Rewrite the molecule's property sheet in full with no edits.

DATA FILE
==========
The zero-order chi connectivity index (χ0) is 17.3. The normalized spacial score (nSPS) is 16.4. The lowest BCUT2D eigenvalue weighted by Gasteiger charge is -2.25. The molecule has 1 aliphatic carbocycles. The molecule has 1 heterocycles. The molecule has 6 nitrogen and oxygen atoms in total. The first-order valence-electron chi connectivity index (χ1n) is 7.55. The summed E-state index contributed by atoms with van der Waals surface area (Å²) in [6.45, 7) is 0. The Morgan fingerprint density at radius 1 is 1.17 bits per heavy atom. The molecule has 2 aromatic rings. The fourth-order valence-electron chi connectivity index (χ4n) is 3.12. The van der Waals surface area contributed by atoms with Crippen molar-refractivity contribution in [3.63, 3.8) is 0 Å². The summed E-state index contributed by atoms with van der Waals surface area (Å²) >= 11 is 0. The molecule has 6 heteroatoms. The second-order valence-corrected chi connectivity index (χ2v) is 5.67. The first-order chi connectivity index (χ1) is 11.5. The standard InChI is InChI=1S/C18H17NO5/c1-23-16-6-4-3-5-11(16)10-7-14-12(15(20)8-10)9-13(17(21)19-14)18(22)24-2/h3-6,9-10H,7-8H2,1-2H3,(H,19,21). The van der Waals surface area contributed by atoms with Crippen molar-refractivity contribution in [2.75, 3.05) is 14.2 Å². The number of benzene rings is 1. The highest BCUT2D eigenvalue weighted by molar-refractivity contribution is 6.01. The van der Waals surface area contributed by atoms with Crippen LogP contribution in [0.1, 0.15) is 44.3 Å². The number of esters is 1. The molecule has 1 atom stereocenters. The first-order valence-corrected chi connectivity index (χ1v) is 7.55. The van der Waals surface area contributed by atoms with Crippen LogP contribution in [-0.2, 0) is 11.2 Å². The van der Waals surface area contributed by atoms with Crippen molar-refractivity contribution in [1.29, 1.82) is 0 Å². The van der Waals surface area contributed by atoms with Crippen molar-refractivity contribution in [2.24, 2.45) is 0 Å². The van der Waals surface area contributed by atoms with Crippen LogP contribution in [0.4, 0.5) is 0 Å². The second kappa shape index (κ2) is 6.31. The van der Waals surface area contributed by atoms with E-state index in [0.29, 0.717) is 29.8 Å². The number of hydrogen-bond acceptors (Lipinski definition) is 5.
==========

The zero-order chi connectivity index (χ0) is 17.3. The normalized spacial score (nSPS) is 16.4. The lowest BCUT2D eigenvalue weighted by Gasteiger charge is -2.25. The molecule has 1 aliphatic carbocycles. The molecule has 1 heterocycles. The molecule has 6 nitrogen and oxygen atoms in total. The first-order valence-electron chi connectivity index (χ1n) is 7.55. The summed E-state index contributed by atoms with van der Waals surface area (Å²) in [6.45, 7) is 0. The Morgan fingerprint density at radius 1 is 1.17 bits per heavy atom. The molecule has 2 aromatic rings. The fourth-order valence-electron chi connectivity index (χ4n) is 3.12. The van der Waals surface area contributed by atoms with Crippen molar-refractivity contribution in [3.63, 3.8) is 0 Å². The summed E-state index contributed by atoms with van der Waals surface area (Å²) >= 11 is 0. The molecule has 6 heteroatoms. The second-order valence-corrected chi connectivity index (χ2v) is 5.67. The first-order chi connectivity index (χ1) is 11.5. The standard InChI is InChI=1S/C18H17NO5/c1-23-16-6-4-3-5-11(16)10-7-14-12(15(20)8-10)9-13(17(21)19-14)18(22)24-2/h3-6,9-10H,7-8H2,1-2H3,(H,19,21). The van der Waals surface area contributed by atoms with Crippen molar-refractivity contribution in [2.75, 3.05) is 14.2 Å². The number of benzene rings is 1. The highest BCUT2D eigenvalue weighted by molar-refractivity contribution is 6.01. The van der Waals surface area contributed by atoms with Crippen LogP contribution in [0.1, 0.15) is 44.3 Å². The number of esters is 1. The molecule has 1 atom stereocenters. The first-order valence-corrected chi connectivity index (χ1v) is 7.55. The van der Waals surface area contributed by atoms with Crippen LogP contribution in [-0.2, 0) is 11.2 Å². The van der Waals surface area contributed by atoms with Crippen molar-refractivity contribution in [1.29, 1.82) is 0 Å². The van der Waals surface area contributed by atoms with Crippen molar-refractivity contribution in [2.24, 2.45) is 0 Å². The van der Waals surface area contributed by atoms with Crippen LogP contribution in [0.4, 0.5) is 0 Å². The second kappa shape index (κ2) is 6.31. The van der Waals surface area contributed by atoms with E-state index in [0.29, 0.717) is 29.8 Å². The number of hydrogen-bond acceptors (Lipinski definition) is 5.